• No need to declare the array explicitly when ReDim is used. Declare as below.

    dim arrFolders ()

    Dim arrFolders

    -Ram

  • Why all this complexity when this works just fine?

    set objFSO = CreateObject ("Scripting.FileSystemObject")

    set objFolder = objFSO.GetFolder("C:\Folder")

    objFolder.Delete

  • a rewrite of above, using a recursive function.  primary benefit being increased portability:

    Function DeleteFolderTree( strComputer, strFolderName )

    'Delete the specified folder (and all subfolders) from the specified computer.

    ' Since The WMI command won't natively remove folders that have subfolders,

    ' this is structured as a recursive function.  that is, DeleteFolderTree queries

    ' the named folder for all subfolders, then calls itself for each subfolder found.  

    ' When it gets to the end of the tree (no more subfolders) it starts deleting.

    on error resume next

    'Dim arrFolders()

    'intSize = 0

    'we'll keep strFolderName the friendly "\" version, and strWMIPath the "\\" version

    strFolderName = Replace( strFolderName, "\\", "\" )

    strWMIPath = Replace( strFolderName, "\", "\\" )

    'strComputer = "."

    Set objWMIService = GetObject("winmgmts:\\" & strComputer & "\root\cimv2")

    'Before we can delete this folder, we have to delete its subfolders.  

    ' first identify subfolders

    strWMIQuery = "Associators of {Win32_Directory.Name='" & strFolderName & "'} " _

    & "Where AssocClass = Win32_Subdirectory " _

    & "ResultRole = PartComponent"

    Set colFolders = objWMIService.ExecQuery( strWMIQuery )

    'now recurse through the subfolders and delete them (...recursively)

    intFolderCount = colFolders.Count

    If (intFolderCount > 0) AND (err.Number = 0) Then

    'subfolders exist.  delete them.

    For Each objFolder in colFolders

    strResults = strResults & DeleteFolderTree( strComputer, objFolder.Name )

    Next

    End If 'colFolders.count > 0

    'once we get this far in the code we know there are no more subfolders for this folder,

    ' reuse colFolders object to get a handle on this folder (previously was a handle on subfolders)

    Set colFolders = objWMIService.ExecQuery ( "Select * From Win32_Directory Where Name = '" & strWMIPath & "'" )

    intFolderCount = colFolders.Count

    If (intFolderCount > 0) AND (err.Number = 0) Then

    'query returned without error, meaning the folder exists and is ready.  delete each (1) instance found

    For Each objFolder in colFolders

    intResults = objFolder.Delete

    Next

    'finally, return results

    If intResults = 0 Then 'success

    DeleteFolderTree = strResults & "Deleted """ & strFolderName & """.  "

    Else

    DeleteFolderTree = "Error """ & strResults & """ Deleting """ & strFolderName & """. "

    End If

    Else

    'This folder doesn't exist.

    DeleteFolderTree = "Folder """ & strFolderName & """ not found.  "

    End If 'colFolders.count > 0

    End Function 'DeleteFolderTree

  • A useful tidbit of information that had me pulling my hair out a bit when trying to delete user profiles: If a directory name contains a curly brace (i.e. { or } character) then the "Associators of" query will return an error.  To get around this, you can encapsulate the folder name in double quotes instead of single quotes, BUT you need to replace backslashes in the path with double backslashes...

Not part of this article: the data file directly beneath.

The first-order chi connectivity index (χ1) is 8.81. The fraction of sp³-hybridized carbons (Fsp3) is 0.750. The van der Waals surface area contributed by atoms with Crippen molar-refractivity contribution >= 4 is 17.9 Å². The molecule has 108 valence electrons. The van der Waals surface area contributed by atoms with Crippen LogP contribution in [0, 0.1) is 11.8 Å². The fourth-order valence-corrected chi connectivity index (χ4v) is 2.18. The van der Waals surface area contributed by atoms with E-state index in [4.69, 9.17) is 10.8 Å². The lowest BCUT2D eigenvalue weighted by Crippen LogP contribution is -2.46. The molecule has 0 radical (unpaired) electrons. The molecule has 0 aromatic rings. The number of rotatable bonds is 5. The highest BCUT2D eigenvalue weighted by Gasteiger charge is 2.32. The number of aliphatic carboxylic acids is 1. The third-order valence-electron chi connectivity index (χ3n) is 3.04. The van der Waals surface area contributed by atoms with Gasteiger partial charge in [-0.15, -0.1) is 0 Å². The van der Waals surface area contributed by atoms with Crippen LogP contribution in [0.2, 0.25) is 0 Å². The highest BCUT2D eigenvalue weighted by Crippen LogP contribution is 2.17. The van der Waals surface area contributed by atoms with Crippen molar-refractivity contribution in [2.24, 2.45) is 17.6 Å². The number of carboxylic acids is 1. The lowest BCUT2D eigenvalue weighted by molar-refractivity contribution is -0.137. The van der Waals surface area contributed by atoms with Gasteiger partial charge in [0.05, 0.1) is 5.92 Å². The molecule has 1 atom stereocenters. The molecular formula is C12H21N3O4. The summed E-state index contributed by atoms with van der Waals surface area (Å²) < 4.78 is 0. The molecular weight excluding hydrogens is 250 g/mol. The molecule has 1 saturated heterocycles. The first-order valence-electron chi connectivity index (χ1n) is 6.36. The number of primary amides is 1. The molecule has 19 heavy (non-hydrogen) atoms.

Set colSubfolders2 = objWMIService.ExecQuery _

           ("Associators of {Win32_Directory.Name=""" & REPLACE(strFolderName,"\","\\") & """} " _

               & "Where AssocClass = Win32_Subdirectory " _

                   & "ResultRole = PartComponent")

    This could apply to other special characters so it might be best just to stick with the above syntax to be on the safe side. YMMV.

    us.generation-nt.com/wmi-object-paths-containing-right-brace-character-help-26554782.html

  • This script is perfect. can you insert a line that only deletes folders and files that were last modified more then 30 days ago?

  • Hey Script guy,

    Can you please share a script to delete the subfolder older than x day

    c:\xyz\user1\temp\1234

    c:\xyz\user2\temp\2345

    I have 50 user folders  and I want delete the folders 123, 2345 .. Please help

  • Is it possible to set a system variable for this script for the directory to be deleted such as %systemdrive%\scripts\archive ? If so, would you provide an example. Thank you.

  • Dim FS : Set FS = CreateObject("Scripting.FileSystemObject")

    Private Sub deleteRecursive(path)
    Dim folder, file, subFolder

    If FS.FolderExists(path) Then
    Set folder = FS.GetFolder(path)

    ' remove subfolders:
    For Each subFolder In Folder.SubFolders
    Call deleteRecursive(subFolder)
    Next

    ' remove files
    For Each file In Folder.Files
    Print "removing: [f] " & file.path '# file.name
    FS.DeleteFile(file.path)
    Next

    ' ... and remove folder (empty now)
    Print "removing: [d] " & path
    FS.DeleteFolder(path)

    ElseIf FS.FileExists(path) Then
    Print "removing: [f] " & path
    FS.DeleteFile(path)
    Else
    Print "No path found: " & path
    End If
    End Sub

    Sub Print(msg)
    WScript.StdOut.WriteLine msg
    End Sub

    '########### MAIN:

    Call deleteRecursive("C:\Users\delgado\asdf")

  • Please read the "description" carefully:

    FileSystemObject: DeleteFolder Method
    http://msdn.microsoft.com/en-us/library/aa265021%28v=vs.60%29.aspx

    ---> "Deletes a specified folder AND its contents."

    Well, shorter than scott wrote:

    set objFSO = CreateObject ("Scripting.FileSystemObject")
    objFSO.DeleteFolder("C:\Folder")

    DOES IT ALL!